New FDA Device Guidance Aims to Protect Against Transmissible Spongiform Encephalopathies
Posted 22 January 2014 | By
The public often thinks of medical devices as complicated constructs of metal, plastics and electronics, but the fact is that many medical devices are made from animal-derived materials as well.
Some constitute large parts of the device, such as a bone substitute or bovine heart valve; others are smaller portions, such as a heparin coating on a device.
But as a new guidance from the US Food and Drug Administration (FDA) notes, whatever portion of the device is made from animal-derived parts, it runs the risk of being contaminated with microorganisms.
FDA's latest guidance, Medical Devices Containing Materials Derived From Animal Sources (Except for In Vitro Diagnostic Devices), is meant to replace an earlier 1998 guidance and address newly recognized risks, such as those from all strains of transmissible spongiform encephalopathy (TSE).
The 1998 guidance had focused largely on the risk of bovine spongiform encephalopathy (BSE), better known as mad cow disease, but lacked reference to a number of other forms of TSE like scrapie (found in sheep), chronic wasting disease (found in deer) and Creutzfeldt-Jakob Disease (CJD) (found in humans).
Complicating matters is that there are currently no treatments for TSE diseases, and no way of screening for the disease in a live person or animal. The prion-based diseases are also extremely resistant to disinfection and sterilization-a distinct problem for reusable medical devices that come into contact with blood or tissue.
FDA said that it recommended device manufacturers adopt an approach based on vigilance, documentation and monitoring for assessment of TSE risks in their animal-derived devices. Companies using animal-sourced parts in their devices should document (in any regulatory submission) the:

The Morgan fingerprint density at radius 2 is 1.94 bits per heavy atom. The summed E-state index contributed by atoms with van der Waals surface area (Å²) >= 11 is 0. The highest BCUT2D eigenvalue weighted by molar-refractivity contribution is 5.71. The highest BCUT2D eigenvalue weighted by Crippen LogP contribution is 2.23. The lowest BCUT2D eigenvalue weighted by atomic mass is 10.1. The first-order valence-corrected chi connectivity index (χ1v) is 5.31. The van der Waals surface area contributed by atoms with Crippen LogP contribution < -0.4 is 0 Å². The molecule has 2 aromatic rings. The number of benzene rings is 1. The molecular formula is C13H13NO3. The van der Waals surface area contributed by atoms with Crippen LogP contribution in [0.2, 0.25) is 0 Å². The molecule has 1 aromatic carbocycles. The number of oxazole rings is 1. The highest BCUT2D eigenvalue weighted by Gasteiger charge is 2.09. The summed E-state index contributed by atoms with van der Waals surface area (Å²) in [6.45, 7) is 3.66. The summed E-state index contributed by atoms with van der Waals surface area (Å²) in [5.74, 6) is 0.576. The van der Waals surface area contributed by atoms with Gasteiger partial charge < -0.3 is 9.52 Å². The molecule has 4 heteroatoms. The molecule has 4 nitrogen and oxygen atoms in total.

- animal species
- specific tissue used (if multiple tissues are used, identify all tissues used)
- animal's country of origin and country of residence (or a more specific geographic information when appropriate)
- methods for actively monitoring the health of herd and the health of specific animals from which tissues are collected
- information concerning the long-term health of the herd (e.g., documented breeding history, animal traceability, absence of TSE disease, and standard vaccinations such as live modified viruses which could co-purify in the desired tissue) the frequency and type of veterinarian inspections
- animal feed composition (e.g., animal feed history records, including recordation of co-mingling of feeds, and, labeling of animal feed composition at distribution locations) (In 2008, FDA issued a rule prohibiting certain material from being fed to ruminants. The rule may be found at http://www.gpo.gov/fdsys/pkg/FR-2008-04-25/html/08-1180.htm.)
- USDA status of the abattoir
- animal age at sacrifice
- animal sacrifice methods that reduce the risk of cross contaminating non-TSE tissues with material from tissues that could contain TSE
- specifics of the pre and/or post mortem inspections (e.g., gross visual inspection, specific organs and anomalies exams, lab tests such as PrP testing)
- tests performed (and release criteria) for permitting tissue to be further processed and/or combined with other tissues and device components (e.g., a Certificate of Analysis)
This information should be maintained on a lot level, FDA said. Companies should also conduct analyses of how their animal parts are sourced, as a non-TSE-transmitting animal may be slaughtered in a facility that also processes TSE-transmitting animals, such as cattle.
For now, then, FDA says industry should remain vigilant about future evidence. At some point in the future, FDA "may issue rules specifically on BSE and the regulation of medical devices," which would take precedence over the current guidance.
"When a TSE-screening assay is validated to accurately identify TSE-contaminated tissues, FDA will consider revising this guidance as appropriate and recommending that such a test be introduced into the standard operating procedures for bovine tissue collection and processing," FDA concluded.
More general contamination control issues require a more streamlined assessment process, also explained in the guidance. Sterilization processes will also need to be assessed on a case-by-case basis, as will virus validation studies.
Medical Devices Containing Materials Derived From Animal Sources (Except for In Vitro Diagnostic Devices)